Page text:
The Myth of American Exceptionalism

There are few people who will disagree when I say there is a large faction of Americans that has become frustrated with what is generally seen as a declining position among the nations of the world. Of course it doesn’t help that the concept of American Exceptionalism, the concept that the birthright of Americans is to be the best people on the planet is firmly indoctrinated from the first days we enter school. I still remember those heady days – elementary school in the height of the Reagan ’80s. The basic teaching of world geography was that people in other countries loved the United States (I refuse to call it America, there are other countries on the continent who take offense to the diminutive, as though we lay claim to the entire continent by using the continental term to describe the nationality of but one country) because of our cultural and economic superiority, and that even children in other developed, first-world nations still looked up to the United States because they weren’t quite as free as we were, and believed that the streets were paved with gold. And of course, for some counterpoint, there was a Cold War on. Let the people think the streets are paved with gold, because it clearly demonstrates our superiority to Communism.

It’s that kind of thinking that United could get away with hokey commercials like this, run in international markets:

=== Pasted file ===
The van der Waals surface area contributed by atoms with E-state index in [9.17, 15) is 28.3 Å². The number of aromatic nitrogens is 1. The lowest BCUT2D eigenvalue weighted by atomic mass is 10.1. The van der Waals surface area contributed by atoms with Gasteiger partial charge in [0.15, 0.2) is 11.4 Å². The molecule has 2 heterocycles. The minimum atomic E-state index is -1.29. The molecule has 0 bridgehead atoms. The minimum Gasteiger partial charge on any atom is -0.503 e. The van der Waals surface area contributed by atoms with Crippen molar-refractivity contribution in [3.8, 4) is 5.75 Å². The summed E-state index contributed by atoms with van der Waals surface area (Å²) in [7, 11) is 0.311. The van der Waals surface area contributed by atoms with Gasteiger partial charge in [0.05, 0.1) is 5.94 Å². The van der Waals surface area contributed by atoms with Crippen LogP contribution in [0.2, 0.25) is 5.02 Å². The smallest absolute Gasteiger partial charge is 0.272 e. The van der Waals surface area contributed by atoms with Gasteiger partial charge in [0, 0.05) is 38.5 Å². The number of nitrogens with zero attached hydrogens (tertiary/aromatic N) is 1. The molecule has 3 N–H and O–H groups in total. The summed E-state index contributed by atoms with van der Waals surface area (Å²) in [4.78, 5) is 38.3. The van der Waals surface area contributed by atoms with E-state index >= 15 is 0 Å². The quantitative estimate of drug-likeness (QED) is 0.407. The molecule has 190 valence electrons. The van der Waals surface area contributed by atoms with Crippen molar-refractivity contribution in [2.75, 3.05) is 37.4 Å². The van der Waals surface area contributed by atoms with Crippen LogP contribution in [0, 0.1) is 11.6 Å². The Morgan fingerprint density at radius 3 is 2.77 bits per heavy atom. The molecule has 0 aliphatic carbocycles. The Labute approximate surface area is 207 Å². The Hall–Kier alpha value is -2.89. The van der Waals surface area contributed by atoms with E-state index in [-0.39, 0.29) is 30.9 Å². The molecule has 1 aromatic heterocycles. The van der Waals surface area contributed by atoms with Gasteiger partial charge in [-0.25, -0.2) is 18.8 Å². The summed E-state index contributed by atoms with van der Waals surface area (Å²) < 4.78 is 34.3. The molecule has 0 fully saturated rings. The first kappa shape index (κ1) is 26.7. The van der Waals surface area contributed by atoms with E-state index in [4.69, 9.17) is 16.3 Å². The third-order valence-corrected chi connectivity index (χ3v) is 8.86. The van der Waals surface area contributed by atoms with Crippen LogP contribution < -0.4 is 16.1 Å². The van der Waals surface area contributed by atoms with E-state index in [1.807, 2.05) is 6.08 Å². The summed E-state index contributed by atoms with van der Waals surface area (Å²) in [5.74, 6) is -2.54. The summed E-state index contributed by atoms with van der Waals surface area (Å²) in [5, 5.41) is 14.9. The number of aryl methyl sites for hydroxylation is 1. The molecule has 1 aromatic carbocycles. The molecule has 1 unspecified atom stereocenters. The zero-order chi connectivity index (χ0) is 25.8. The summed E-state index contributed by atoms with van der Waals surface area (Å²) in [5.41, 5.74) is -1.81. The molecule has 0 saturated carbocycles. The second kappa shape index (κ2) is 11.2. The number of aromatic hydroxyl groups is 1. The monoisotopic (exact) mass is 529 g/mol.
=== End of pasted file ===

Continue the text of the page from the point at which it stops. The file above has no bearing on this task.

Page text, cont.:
Pretty patronizing, right? They’d be burned in effigy for trying something like that today.

I’d even venture to say that it’s a frustration peculiar to this particular moment in history, as well. For the first 150 or so years of our existence, right up until Pearl Harbor, there was little argument that we were a backward, racist, xenophobic, isolationist nation. Postwar, we rode the crest of a wave of goodwill as the restorer of democracy, bringer of peace, victor over fascism and oppression. Following that, we were the flag bearer for capitalism and the free market, not to mention one of the few, if not the only, developed industrial economy that survived the war unscathed.

I find it odd,  and remarkably insensitive, that there are some who speak of the “good old days” of those postwar years when the United States was the undisputed economic and cultural champion of the globe. Of course that’s an easy ring to snatch when most of your prewar socioeconomic peers are now saddled with a massive war debt, virtually no industry, and once rich farmlands rendered useless by saturation with human blood. We gained all that, not because Americans are inherently better, but simply because we’d managed to fight the largest armed conflict the world has ever seen as a series of away games.

The pomposity is getting old. If it’s not shrugging off certain industry as beneath us (commercial shipping, unskilled manufacturing) it’s pointless dick-measuring contests over the sexier, more glamorous accomplishments (men on the moon, commercial airplanes, digital/information economy) that seem to consume our brightest minds (assuming they were born here and weren’t sent back to their homeland once their educational visas expired). To better understand it’s place in the world, it’s time to recognize we’re merely among the many nations that call it home, rather than clinging to the assumption that we’re some sort of superlative. That’s so last century.


About AbFabSkyLife

Travel & Dining Writer. Gin Drinker. Papaya Promoter. Karaoke-ista. Living Aloha. My own opinion and not that of my employer.
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